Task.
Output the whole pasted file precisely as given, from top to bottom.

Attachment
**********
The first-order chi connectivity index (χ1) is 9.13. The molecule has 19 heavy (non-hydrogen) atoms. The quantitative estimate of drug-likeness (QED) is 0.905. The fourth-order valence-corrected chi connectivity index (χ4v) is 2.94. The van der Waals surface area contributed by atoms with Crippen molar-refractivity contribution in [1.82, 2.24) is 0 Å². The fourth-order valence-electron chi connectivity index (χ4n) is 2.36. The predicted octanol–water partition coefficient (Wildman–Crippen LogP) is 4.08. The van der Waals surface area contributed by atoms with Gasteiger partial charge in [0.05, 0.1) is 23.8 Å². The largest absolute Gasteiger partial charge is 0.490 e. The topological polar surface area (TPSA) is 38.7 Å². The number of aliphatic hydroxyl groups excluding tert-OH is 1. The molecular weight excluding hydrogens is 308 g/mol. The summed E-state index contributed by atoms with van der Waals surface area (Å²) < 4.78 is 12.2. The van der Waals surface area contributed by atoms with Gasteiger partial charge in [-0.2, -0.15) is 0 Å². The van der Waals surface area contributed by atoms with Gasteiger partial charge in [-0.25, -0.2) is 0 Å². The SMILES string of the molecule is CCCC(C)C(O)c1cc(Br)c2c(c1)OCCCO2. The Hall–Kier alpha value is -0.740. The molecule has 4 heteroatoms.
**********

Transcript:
The first-order chi connectivity index (χ1) is 9.13. The molecule has 19 heavy (non-hydrogen) atoms. The quantitative estimate of drug-likeness (QED) is 0.905. The fourth-order valence-corrected chi connectivity index (χ4v) is 2.94. The van der Waals surface area contributed by atoms with Crippen molar-refractivity contribution in [1.82, 2.24) is 0 Å². The fourth-order valence-electron chi connectivity index (χ4n) is 2.36. The predicted octanol–water partition coefficient (Wildman–Crippen LogP) is 4.08. The van der Waals surface area contributed by atoms with Gasteiger partial charge in [0.05, 0.1) is 23.8 Å². The largest absolute Gasteiger partial charge is 0.490 e. The topological polar surface area (TPSA) is 38.7 Å². The number of aliphatic hydroxyl groups excluding tert-OH is 1. The molecular weight excluding hydrogens is 308 g/mol. The summed E-state index contributed by atoms with van der Waals surface area (Å²) < 4.78 is 12.2. The van der Waals surface area contributed by atoms with Gasteiger partial charge in [-0.2, -0.15) is 0 Å². The van der Waals surface area contributed by atoms with Gasteiger partial charge in [-0.25, -0.2) is 0 Å². The SMILES string of the molecule is CCCC(C)C(O)c1cc(Br)c2c(c1)OCCCO2. The Hall–Kier alpha value is -0.740. The molecule has 4 heteroatoms.